For the Forces, Disaster Management Centre and other local authorities, thank you for all that you are doing. While there are many things we feel that could’ve the extent of this calamity, we will save that conversation for another day.

On the other side of things, try to keep your phones charged and families and friends informed. You are doing great things, but remember that you too have people who care about you and await to hear from you. Wear protective gear or shoes or be aware of what you are getting your body into, just like for the victims, you too have the risk of stepping into something you would rather wish you didn’t.

Also on the social media side of things, it’s great to post the work you do and all, let’s try to refrain from being a bit of an overshare with the pictures and be mindful of what you post. People are sensitive in times like these.

3. For Donors

Thank you again for what you are doing. A lot of these people would not be where they are if not for you.

There is however something that concerns me. This collection of dry rations. While you might have your own reasons for collecting what you do, I think it’s important to give people food they can consume. So if you cannot cook for a large group of people, a loaf bread and a bottle of jam per family is better food than ten kilos of rice.

Other donate-worthy items during my if-I-was-in-their-shoes times, I thought would be good include:

  • Torches
  • Candles / matches
  • Shoes / slippers
  • Towels
  • Dettol
  • Soap
  • Pillow / sleeping items
  • Medicine items for injuries
  • Mortein / mosquito coils

4. For General Public

Yes, you are concerned and so are we. But if you do not have the means to help or volunteer, STAY AWAY FROM THE FLOODS (or landslides). The guy helping us get my family back to safe land called the “tourists” who would park their “little vehicles” (not to sound demeaning, I too drive a little car but at times like these, we need big vehicles at times like this) and go for “walks” in my over-mentioned water-borne disease-d, mosquito-ridden, rat fever-infected, waste water-ridden water, WITH FAMILIES and little children, if I may add.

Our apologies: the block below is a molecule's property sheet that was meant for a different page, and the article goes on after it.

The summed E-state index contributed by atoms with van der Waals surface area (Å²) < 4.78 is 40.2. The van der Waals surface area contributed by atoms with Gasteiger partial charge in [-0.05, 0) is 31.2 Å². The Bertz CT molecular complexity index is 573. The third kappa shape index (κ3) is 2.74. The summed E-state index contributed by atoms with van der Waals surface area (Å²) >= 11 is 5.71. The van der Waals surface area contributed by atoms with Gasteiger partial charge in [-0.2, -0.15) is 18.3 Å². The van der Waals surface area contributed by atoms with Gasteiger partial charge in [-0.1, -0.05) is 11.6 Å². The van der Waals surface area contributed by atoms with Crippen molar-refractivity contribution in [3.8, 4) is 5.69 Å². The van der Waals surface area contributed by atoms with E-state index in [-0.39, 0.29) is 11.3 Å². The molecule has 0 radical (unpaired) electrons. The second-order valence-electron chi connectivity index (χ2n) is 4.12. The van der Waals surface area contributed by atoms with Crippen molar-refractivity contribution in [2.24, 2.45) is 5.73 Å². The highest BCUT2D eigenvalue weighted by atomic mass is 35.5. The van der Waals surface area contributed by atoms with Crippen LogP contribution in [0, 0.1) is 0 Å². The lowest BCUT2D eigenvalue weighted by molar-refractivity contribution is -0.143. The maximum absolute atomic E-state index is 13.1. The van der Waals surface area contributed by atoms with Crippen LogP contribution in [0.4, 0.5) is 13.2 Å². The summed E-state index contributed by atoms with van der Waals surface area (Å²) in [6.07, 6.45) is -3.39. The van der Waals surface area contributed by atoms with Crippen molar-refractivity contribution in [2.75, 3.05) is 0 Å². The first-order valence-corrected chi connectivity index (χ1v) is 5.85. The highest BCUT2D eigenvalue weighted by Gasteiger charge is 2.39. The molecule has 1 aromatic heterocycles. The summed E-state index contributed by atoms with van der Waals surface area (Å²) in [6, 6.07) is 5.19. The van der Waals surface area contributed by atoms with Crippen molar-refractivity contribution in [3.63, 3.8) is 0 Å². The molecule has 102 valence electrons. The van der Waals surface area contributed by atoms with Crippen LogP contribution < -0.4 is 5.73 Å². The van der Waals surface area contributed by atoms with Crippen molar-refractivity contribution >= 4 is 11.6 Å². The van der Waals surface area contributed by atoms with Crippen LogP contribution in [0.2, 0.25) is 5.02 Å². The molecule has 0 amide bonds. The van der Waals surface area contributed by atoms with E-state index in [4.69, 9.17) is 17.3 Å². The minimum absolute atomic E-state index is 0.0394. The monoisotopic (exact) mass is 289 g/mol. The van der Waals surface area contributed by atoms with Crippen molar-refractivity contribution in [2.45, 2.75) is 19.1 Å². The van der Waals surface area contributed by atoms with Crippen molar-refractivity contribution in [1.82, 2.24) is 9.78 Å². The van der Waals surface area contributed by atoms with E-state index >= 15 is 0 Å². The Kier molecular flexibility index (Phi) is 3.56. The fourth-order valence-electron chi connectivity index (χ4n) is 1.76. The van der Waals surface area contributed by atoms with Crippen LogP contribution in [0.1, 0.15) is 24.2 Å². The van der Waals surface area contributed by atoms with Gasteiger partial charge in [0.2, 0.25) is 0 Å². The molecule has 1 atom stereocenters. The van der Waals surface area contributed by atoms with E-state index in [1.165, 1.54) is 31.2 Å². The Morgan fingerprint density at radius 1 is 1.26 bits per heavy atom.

Please stay away damnit. For fuck’s sake, stay away. If there is an emergency, volunteers and forces have a lot of other responsibilities and saving these “tourists” are not on their priority list.

Yes, it is important to see this disaster and take to heart the extent of what has happened, if I hadn’t either, I don’t think I would be as driven to do what I do with my Mum, but it’s not a spectacle or something we ought to take a selfie in.

Also, please try to be civilised and please refrain from taking food packets and water brought for those in need and for volunteers.


This is the section where I feel require the most amount of importance. At the moment, from what I see, there is a lot of help coming in from all over, which is great. But what happens after the quake (or flood and landslides)?

My Mum and I thought long and hard about this because we know our capacity and what we are capable of: we are neither lifeguards nor rescue mission workers nor own big vehicles. What we are good at is co-ordination, putting together medical camps and gathering people. Hence, the two of us and a couple of other close friends are planning on putting together a post-flood relief stall or hut that would have cook-in stalls (for meals), cleaning up (for houses) and trauma counselling in the Kotikawatte and Wellampitiya areas as we have a few basic connections to get things moving. What we need then will be written in a later post, so till then, stay safe out there.

P.S. I know that there are other affected areas in the country and Kegalle is suffering from landslides, and all I can think of is sending them my hope and sunshine all the way from here.

6 thoughts on “Let’s Talk Floods – Part I